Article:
....Lochan na Crannaig comes into view. One can stick to the higher and drier ground, and return to the road, but if you're prepared to cross a small burn and risk the boggy lower land round the lochan, one can visito the 'island' which was once used as a pulpit and or may not have been a crannog - see earlier post here.

Cross the road and head into the hills at the back of Sonachan Hotel, to find the third and last lochan, Lochan an Aodainn. Aodann means 'face' in Gaelic, and was the name of a small settlement in the area where Sonachan now stands.

The easy way back is along the road, but if you're a strong walker, head south towards Beinn na Seilg and then turn east to skirt the glassy area in Lag a' Choire - you might find the remains of the illicit whisky still that's supposed to be sited there.

Map courtesy Streetmap.

Saturday, 18 March 2017

A Badger Sett

The badgers on western Ardnamurchan are nomadic, moving across large tracts of the peninsula, so they've been active at various times near Bourblaige, at Portuairk, and at the back of Ormsaigbeg.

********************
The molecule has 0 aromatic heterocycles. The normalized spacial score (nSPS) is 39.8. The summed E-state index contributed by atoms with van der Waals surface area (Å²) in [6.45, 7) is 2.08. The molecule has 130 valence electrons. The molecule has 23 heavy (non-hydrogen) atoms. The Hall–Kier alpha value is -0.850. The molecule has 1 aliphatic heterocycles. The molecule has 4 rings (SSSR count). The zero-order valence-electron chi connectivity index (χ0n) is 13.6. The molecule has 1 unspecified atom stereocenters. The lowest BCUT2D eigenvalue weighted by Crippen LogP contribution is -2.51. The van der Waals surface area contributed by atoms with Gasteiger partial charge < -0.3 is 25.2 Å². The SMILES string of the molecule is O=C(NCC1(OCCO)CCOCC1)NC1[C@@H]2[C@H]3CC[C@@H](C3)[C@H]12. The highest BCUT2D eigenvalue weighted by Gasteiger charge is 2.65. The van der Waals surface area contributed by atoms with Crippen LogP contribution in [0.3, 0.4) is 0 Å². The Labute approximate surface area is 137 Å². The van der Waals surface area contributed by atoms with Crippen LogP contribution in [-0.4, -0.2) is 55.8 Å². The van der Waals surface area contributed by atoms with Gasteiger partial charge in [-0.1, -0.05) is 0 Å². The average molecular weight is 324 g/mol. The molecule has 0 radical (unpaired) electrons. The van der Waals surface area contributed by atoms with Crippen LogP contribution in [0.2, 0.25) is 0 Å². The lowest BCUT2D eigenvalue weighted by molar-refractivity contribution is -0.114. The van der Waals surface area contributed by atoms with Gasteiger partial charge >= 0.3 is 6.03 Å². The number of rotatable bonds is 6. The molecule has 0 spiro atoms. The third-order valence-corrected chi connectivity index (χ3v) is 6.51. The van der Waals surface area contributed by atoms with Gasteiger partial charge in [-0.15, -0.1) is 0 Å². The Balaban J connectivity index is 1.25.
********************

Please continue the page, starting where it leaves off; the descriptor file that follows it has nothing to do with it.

Not far from where the road passes the Kilchoan Recycling Centre - the dump as it was called - there's a small hill which, over the years, has shown signs of badger visits but....

....there's now evidence that their activity has been recent. Four holes have been excavated. The earth the badgers have thrown out looks very fresh but....

....the content of the nearby badgers' latrine is weathered, suggesting that the group may already have moved on.

About a hundred metres further round the hill there are four more holes, undoubtably excavated by badgers, but the bracken stalks blocking the entrances confirm that they haven't been used in several months. However, as can be seen at bottom left of the picture, there are what look like badger tracks, so they've been back to look at their old homes.

Many thanks to Kilchoan Early Bird for drawing my attention to the recent activity.